In The Field: Conversations With Our Contributors–Michael Kleber-Diggs

by Nov 23, 2020

Your poem “EGGSHELLS” in Volume 23 has an interesting origin story. Can you tell us about that? 

I have been working from home and spending a lot of time with our two dogs (miniature GoldenDoodles Jasper and Ziggy) who enjoy going outside 5 or 6 times a day. When “EGGSHELLS” arrived as an idea, I was out with them feeling grateful that they forced me to leave my desk and walk around our neighborhood. I was in the posture of converting what I could see as the annoyance of responding to their imperatives as a blessing of time with them, outside, in fresh air. I was reflecting on the effort to stay positive and to see the good in things that are not ideal, a mindset I felt would be beneficial during the pandemic, when I happened upon a blue egg shattered on the sidewalk. 

I also wanted to do something positive for people I love. I wanted to reach out to them as part of what I call my Pandemic Resiliency Project. So, I printed “EGGSHELLS” on postcards and mailed them to family and friends. 

One of my favorite craft techniques of this poem is its distinct visual form. I’m curious, how did you come up with the dimension of two layers of text? Did you envision “EGGSHELLS” to look like this when you began drafting it?

I’ve taken to calling this visual form a “mantra,” and I’ve written a few more.  

I don’t have a daily discipline around actual mantras or daily affirmations, but, as I was thinking about the poem – what’s positive in negative things and how bad things or difficulties can call us away from our efforts to stay positive – I thought of how to present that in a poem. I might have also been thinking about integrating the repetition of a compelling or calming or positive idea into my efforts to stay sane in these maddening times.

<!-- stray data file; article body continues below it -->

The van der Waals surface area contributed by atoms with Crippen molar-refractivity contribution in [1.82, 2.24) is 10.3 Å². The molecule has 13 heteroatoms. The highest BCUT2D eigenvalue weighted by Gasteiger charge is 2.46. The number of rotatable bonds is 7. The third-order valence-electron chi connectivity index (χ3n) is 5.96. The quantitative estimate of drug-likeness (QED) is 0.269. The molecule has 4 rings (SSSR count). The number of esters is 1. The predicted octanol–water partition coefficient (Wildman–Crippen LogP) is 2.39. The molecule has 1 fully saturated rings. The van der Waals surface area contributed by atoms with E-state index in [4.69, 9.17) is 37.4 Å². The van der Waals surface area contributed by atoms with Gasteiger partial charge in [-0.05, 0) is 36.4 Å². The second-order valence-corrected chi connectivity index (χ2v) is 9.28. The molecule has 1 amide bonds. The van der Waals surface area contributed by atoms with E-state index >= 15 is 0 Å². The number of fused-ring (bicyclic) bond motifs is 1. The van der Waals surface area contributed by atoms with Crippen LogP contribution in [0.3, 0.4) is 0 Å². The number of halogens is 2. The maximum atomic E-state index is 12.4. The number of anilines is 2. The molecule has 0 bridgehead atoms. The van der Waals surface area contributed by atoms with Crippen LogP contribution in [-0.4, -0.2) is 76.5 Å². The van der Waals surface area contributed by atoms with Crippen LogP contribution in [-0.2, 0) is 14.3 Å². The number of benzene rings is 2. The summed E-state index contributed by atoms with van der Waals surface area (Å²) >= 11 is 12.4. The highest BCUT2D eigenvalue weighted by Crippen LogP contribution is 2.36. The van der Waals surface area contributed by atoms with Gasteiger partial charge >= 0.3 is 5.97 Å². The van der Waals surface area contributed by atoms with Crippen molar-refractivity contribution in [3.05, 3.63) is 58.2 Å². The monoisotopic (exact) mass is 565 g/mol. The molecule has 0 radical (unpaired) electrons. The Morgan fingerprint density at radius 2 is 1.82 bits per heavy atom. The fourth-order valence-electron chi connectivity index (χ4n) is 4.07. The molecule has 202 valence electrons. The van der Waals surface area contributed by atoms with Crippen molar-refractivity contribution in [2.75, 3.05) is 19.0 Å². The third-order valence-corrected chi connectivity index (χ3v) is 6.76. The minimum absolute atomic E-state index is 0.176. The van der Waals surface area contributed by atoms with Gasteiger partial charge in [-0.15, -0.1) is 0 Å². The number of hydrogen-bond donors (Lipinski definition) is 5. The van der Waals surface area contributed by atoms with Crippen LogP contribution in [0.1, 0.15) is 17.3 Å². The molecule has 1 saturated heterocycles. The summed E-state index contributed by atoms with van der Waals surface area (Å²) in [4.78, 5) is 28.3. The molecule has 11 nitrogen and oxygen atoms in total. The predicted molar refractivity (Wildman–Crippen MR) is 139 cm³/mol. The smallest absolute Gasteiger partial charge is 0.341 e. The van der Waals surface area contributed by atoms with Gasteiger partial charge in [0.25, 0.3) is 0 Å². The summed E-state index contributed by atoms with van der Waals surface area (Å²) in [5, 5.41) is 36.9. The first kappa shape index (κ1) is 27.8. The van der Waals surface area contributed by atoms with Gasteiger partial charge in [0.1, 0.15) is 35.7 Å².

Separately and not, I was thinking of ways to do more with the page and the idea of the page. The overwhelming majority of my poems have a hard left margin and shy away from fractured lines, distributed presentation on the page, or atypical spacing. The pandemic has allowed me more time to play at my writing desk. While playing with ideas, I wondered what would happen if the page could go in or if text could exist underneath or behind text.

So, yes. I envisioned it would look like this when I started drafting it. I even drafted it in Excel. 

This issue was birthed during this pandemic and the political and social unrest that’s been spilling over on the streets in cities nationwide. It feels like day after day we witness more violence and division, and we felt that the title “hunger for tiny things” took on a multi-faceted poignance for this issue. I’m curious—what tiny things do you hunger for these days?

Tiny moments the most – typically involving people. I’ve met a lot more neighbors because I’m home more and out and about with our dogs more. There’s a neighbor along our most popular morning route who we’ve lived about eight houses away from for 11 years. We first met in April. He works from home at his front window, and as we go by every morning, I make a point to wave hello to him. He always waves back. Once every two months or so, he’ll come out to speak, but we usually just wave to each other. It’s so small. We’re separated by his window. He is white, and I am Black. We almost never speak, but moments like that mean a tremendous amount to me within the challenges of this time and the physical and social limitations the pandemic requires. 

Writers tend to write what haunts or obsesses them. What are some themes/topics that are important to your writing, or tend to show up a lot in your work?